Post by Cecilia_L » 25 Nov 2018, 10:58

I think my hunch was right. This book is—more or less—a random series of scraps of notes and stories that the author decided to publish as a finished work. His admission made me feel even more disappointed, because there are good ideas in this writer’s notebook that could be turned into a good book with a little more work. For instance, a collection of biographical essays about veterans of all ages and branches of the military could be a wonderful read with wide-reaching appeal. But each entry would have to include more than just a list of vital statistics. Each one needs something personal, something that helps readers connect to each veteran on a deeper level.
I understand your disappointment and agree the content had more potential than what was executed. Thanks for your honest review.

User avatar
kandscreeley
Special Discussion Leader
Posts: 6404
Joined: 31 Dec 2016, 20:31
2018 Reading Goal: 115
2017 Reading Goal: 100
2018 Reading Goal Completion: 93
2017 Reading Goal Completion: 94
Currently Reading: End of the Last Great Kingdom
Bookshelf Size: 235
Reviewer Page: onlinebookclub.org/reviews/by-kandscreeley.html
Latest Review: The Third Thaw by Karl J. Hanson

Post by kandscreeley » 25 Nov 2018, 17:48

This sounds very unorganized. It would be frustrating with nothing to tie everything together. It definitely seems like it needs some reworking. Perhaps after some editing I'll look into this further.
“There is no friend as loyal as a book.”
― Ernest Hemingway

User avatar
Sarah Tariq
Posts: 1372
Joined: 17 Mar 2017, 02:17
2018 Reading Goal: 25
2017 Reading Goal: 15
2018 Reading Goal Completion: 92
2017 Reading Goal Completion: 46
Currently Reading:
Bookshelf Size: 66
Reviewer Page: onlinebookclub.org/reviews/by-sarah-tariq.html
Latest Review: Riddle of the Firstborn by Liz K McIver
Reading Device: PDF

Post by Sarah Tariq » 11 Dec 2018, 01:52

I like you wisely rated the book due to the flaws you mentioned above. It often happens that you have to give a low rating to a book despite its good content, just because of clear cut mistakes. Good review.
Make your ideals high enough to inspire you and low enough to encourage you.

User avatar
teacherjh
Posts: 1270
Joined: 15 Apr 2018, 23:16
2018 Reading Goal: 48
2018 Reading Goal Completion: 100
Currently Reading: The 7 Experiment
Bookshelf Size: 295
Reviewer Page: onlinebookclub.org/reviews/by-teacherjh.html
Latest Review: Raptor by B.A. Bostick

Post by teacherjh » 11 Dec 2018, 15:10

I love your chocolate chip metaphor. It seems like a strange set up for a book. I hope you enjoy your next one.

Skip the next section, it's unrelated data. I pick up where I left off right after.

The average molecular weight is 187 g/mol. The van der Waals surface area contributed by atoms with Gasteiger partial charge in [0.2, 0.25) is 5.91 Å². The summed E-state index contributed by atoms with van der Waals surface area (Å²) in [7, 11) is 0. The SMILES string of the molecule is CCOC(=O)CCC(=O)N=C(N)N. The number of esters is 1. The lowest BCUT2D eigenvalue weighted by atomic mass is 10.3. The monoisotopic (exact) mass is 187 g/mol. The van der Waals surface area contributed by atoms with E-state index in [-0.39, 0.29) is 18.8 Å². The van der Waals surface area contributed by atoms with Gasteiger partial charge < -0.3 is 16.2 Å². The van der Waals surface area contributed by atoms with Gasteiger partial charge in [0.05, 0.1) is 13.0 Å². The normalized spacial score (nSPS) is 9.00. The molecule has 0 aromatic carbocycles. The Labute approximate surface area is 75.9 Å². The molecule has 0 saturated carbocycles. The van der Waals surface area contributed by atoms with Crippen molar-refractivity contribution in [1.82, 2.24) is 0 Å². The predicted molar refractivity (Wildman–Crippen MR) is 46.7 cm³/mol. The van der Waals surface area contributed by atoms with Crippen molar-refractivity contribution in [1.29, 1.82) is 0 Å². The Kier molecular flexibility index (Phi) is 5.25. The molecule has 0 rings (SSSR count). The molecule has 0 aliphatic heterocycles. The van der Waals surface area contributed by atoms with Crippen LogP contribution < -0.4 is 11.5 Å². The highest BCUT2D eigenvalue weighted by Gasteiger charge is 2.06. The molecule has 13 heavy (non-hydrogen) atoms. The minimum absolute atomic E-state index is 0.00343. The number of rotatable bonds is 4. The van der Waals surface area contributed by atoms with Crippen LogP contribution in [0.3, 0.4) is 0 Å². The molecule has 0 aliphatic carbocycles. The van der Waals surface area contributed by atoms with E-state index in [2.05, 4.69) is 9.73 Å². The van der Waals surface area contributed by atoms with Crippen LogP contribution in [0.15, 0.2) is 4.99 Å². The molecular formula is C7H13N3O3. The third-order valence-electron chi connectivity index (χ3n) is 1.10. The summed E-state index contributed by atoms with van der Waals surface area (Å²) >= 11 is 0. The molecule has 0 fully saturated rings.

Latest Review: Raptor by B.A. Bostick

User avatar
Sushan
Posts: 623
Joined: 04 May 2018, 19:13
2018 Reading Goal: 10
2017 Reading Goal: 0
2018 Reading Goal Completion: 210
Currently Reading: Serial K Returns
Bookshelf Size: 158
Reviewer Page: onlinebookclub.org/reviews/by-sushan.html
Latest Review: The Traveler's Best Seller by Rick Incorvia

Post by Sushan » 13 Dec 2018, 14:15

It did not appeared as a nice book to me, and your review confirmed it. Thank you 👍👍
"He has a right to criticize, who has a heart to help"

Abraham Lincoln



:techie-studyingbrown: $u$han €kanayak€ :techie-studyingbrown:

User avatar
CatInTheHat
Bookshelves Moderator
Posts: 2138
Joined: 31 May 2016, 11:53
2018 Reading Goal: 52
2017 Reading Goal: 52
2018 Reading Goal Completion: 92
2017 Reading Goal Completion: 98
Favorite Book: Cry the Beloved Country
Currently Reading: Rogue Captain
Bookshelf Size: 469
Reviewer Page: onlinebookclub.org/reviews/by-catinthehat.html
Latest Review: Lunch Money by Roger M. Cullen
Reading Device: B00JG8GOWU
Publishing Contest Votes: 0

Post by CatInTheHat » 13 Dec 2018, 17:05

Some books are harder to review than others. It sounds like this was one of them.
Life without a good book is something the CatInTheHat cannot imagine.


Grateful to get the opportunity to explore new books with those in the OBC.

User avatar
Shrabastee
Posts: 850
Joined: 23 Mar 2018, 00:38
2018 Reading Goal: 20
2017 Reading Goal: 0
2018 Reading Goal Completion: 185
Favorite Book: The Warramunga's War
Currently Reading: Strong Heart
Bookshelf Size: 280
Reviewer Page: onlinebookclub.org/reviews/by-shrabastee.html
Latest Review: I by Zeyan Zyrus

Post by Shrabastee » Yesterday, 01:02

Thanks for the very candid review. I liked the example of making our own chocolate chip cookies. Your review repeatedly reveals the underdevelopment of the book. I agree that with a little more imagination, the author could make this a collection of fictional stories based on real experiences. This would have made for a much more enjoyable read.
Latest Review: I by Zeyan Zyrus

Kajori50
Posts: 494
Joined: 10 Aug 2018, 15:10
Currently Reading:
Bookshelf Size: 41
Reviewer Page: onlinebookclub.org/reviews/by-kajori50.html
Latest Review: A Thousand Seeds of Joy by Ananda Karunesh

Post by Kajori50 » Yesterday, 08:31

I like the title and the concept of the book. This seems to be book of great potential.

Thank you for the great review.

Post Reply

Return to “Other Fiction Forum”